Motorists are once again facing problems at the pumps.
Not only have petrol and diesel prices skyrocketed because of the war in Ukraine, but people in parts of Kent are now being hit by a double whammy as climate change campaigners barricade fuel depots limiting supply.
Many petrol stations in Kent are already dry and those with fuel are quickly emptied by panic-buying drivers.
Motorists in the Isle of Sheppey, Sittingbourne and Canterbury are all reporting difficulty finding fuel to fill their tanks.
Only one of three garages on the island was open yesterday (Thursday) afternoon after Tesco and Morrisons supermarkets ran out.
The BP garage in Queenborough Corner was still selling petrol but only top-of-the-range Ultimate diesel remained at 199.9 a litre.
Tesco, which sold petrol at 156.9pa liter and diesel at 168.9p, insisted it had been open ‘every day’ but admitted supplies had quickly run out with desperate drivers “filled to the brim”.
This morning motorists blocked Sheerness trying to enter the Bridge Road store after reports of a new tanker delivery leaked.
Alerts on Facebook meant there was a Morrisons rush at Neat’s Court shopping park, Queenborough, yesterday morning, leading to queues stretching to the roundabout on the A249 Brielle Way. By late afternoon, the supplies had dried up.
One man posted: ‘Lots of fuel off the island. It’s just the greedy idiots who only think of themselves, especially when there’s no shortage anywhere.’
Others have reported similar difficulties in Sittingbourne.
Paul Dennis said: “Yesterday my daughter tried seven petrol stations in Sheppey and Sittingbourne with no success.”
There were also shortages in Canterbury with one motorist trying five petrol stations without any joy.
One woman posted: “Morrisons told me the tankers need police escorts so it’s a slow process. We need to be patient and understanding of people who need diesel or petrol to keep going. do their jobs and go to schools or hospitals.”
Neil McLennan, who manages a fleet of nine taxis for Sheppey-based i-Cars, admitted: “It’s becoming a hassle. Normally we fill up when needed but the queues are becoming a nightmare.
“It would be nice if people just bought the fuel they needed, but our drivers are also seeing people filling canisters in the forecourts.”
He added: “Seems to be more of a problem on Sheppey and Sittingbourne. One of my drivers had no problem refueling at Gatwick and another found plenty of fuel at Medway. That may be because this area is served by the Tilbury depot which is affected.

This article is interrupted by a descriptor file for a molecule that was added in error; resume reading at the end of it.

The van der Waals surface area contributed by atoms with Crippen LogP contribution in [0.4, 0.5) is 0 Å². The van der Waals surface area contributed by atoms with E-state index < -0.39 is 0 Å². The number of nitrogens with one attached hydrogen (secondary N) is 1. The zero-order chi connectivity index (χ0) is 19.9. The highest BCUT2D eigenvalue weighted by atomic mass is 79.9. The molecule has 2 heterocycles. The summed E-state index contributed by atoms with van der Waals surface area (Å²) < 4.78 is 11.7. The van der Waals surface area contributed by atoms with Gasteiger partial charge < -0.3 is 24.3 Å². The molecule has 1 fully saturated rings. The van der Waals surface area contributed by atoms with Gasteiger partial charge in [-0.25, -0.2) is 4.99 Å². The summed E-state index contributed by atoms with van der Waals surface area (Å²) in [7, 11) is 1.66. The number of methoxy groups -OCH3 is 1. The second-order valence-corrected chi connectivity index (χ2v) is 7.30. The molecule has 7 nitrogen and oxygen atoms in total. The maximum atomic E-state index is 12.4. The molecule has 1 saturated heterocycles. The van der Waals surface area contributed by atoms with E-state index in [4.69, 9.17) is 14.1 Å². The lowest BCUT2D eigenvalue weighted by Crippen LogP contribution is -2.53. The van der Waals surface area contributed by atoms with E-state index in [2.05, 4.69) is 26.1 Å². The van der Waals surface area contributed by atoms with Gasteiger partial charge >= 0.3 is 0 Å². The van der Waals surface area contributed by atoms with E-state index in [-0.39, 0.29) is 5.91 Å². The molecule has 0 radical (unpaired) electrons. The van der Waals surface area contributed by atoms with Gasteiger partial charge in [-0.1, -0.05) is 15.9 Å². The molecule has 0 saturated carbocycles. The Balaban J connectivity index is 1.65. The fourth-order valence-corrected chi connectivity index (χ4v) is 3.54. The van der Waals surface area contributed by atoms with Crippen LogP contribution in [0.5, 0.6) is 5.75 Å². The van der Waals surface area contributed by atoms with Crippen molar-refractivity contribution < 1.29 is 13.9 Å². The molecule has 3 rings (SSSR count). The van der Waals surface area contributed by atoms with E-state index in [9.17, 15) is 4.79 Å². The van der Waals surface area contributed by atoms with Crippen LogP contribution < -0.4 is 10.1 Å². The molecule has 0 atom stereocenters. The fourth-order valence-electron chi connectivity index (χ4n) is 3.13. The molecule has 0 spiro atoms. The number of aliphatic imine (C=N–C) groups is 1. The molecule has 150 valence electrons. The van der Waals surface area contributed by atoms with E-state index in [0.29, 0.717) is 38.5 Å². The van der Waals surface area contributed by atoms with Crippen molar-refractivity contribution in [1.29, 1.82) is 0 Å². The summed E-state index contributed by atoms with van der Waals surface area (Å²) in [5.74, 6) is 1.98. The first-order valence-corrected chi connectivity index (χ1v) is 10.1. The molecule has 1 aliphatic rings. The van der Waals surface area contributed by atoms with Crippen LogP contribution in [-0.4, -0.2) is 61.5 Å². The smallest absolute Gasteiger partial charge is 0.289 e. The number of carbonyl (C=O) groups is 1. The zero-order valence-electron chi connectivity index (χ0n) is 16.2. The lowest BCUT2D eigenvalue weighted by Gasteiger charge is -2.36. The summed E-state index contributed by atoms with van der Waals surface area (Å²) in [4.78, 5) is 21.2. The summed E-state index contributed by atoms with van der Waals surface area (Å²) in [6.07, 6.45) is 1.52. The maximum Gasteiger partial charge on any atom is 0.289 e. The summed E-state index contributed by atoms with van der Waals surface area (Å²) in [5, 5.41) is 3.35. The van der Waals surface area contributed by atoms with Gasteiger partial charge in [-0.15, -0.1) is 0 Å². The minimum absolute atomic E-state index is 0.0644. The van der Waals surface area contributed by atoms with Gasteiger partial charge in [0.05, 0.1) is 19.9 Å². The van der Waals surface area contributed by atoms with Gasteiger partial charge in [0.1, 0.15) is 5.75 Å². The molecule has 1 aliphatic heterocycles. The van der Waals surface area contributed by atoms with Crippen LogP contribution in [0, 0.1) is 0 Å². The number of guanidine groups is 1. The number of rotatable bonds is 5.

“The problem is that as soon as a garage has petrol, the world and his wife descend on it. Sheerness was blocked this morning after delivering a tanker to Tesco.”
On Friday, the pressure group Just Stop Oil, an offshoot of Insulate Britain, and activists from Extinction Rebellion began demonstrating outside fuel depots.
Activists say they dug a network of tunnels at Navigator Oil terminals in Thurrock and Grays. Andrew Smith of Extinction Rebellion told The Times: “Right now, governments are choosing to exploit the crisis in Ukraine to hand out oil licenses and pursue the fossil fuel economy that is destroying us.”
Kent last grappled with fuel shortages six months ago at the height of the coronavirus pandemic, when a shortage of tanker drivers cut supplies.
An Essex Police spokesman said officers have been working around the clock since last week to deal with protests in Thurrock.
They added: “Today marks a week since the protests began. So far we have made 270 arrests in connection with the protests.
“Overnight our officers made two further arrests in the Thurrock area while early this morning a group of protesters arrived in London Road, Purfleet.
“We are currently making 65 additional arrests.”
Deputy Chief Constable Andy Prophet praised the commitment of the officers involved in the operation over the past seven days.
“Fuel transport has continued and there is no need for panic buying.”
He also said Essex Police were working closely with fuel companies and strongly encouraging them to step up their safety plans at each site.
He said: “Above all, I want to pay tribute to the officers who responded around the clock to these incidents.
“Their commitment allowed us to maintain a 24/7 presence in the region throughout the past week. This did not eliminate disturbances, but reduced them to a minimum.
“Fuel transportation has continued and there is no need for panic buying.
“It put real pressure on the force. One of the things I’m focusing on is what more oil companies can do to protect their infrastructure, perhaps using private security.
“If these measures are put in place, police services can deal with these incidents more quickly and further reduce the disruption caused.”
Monitoring the protests in Thurrock has cost Essex Police more than £1million so far.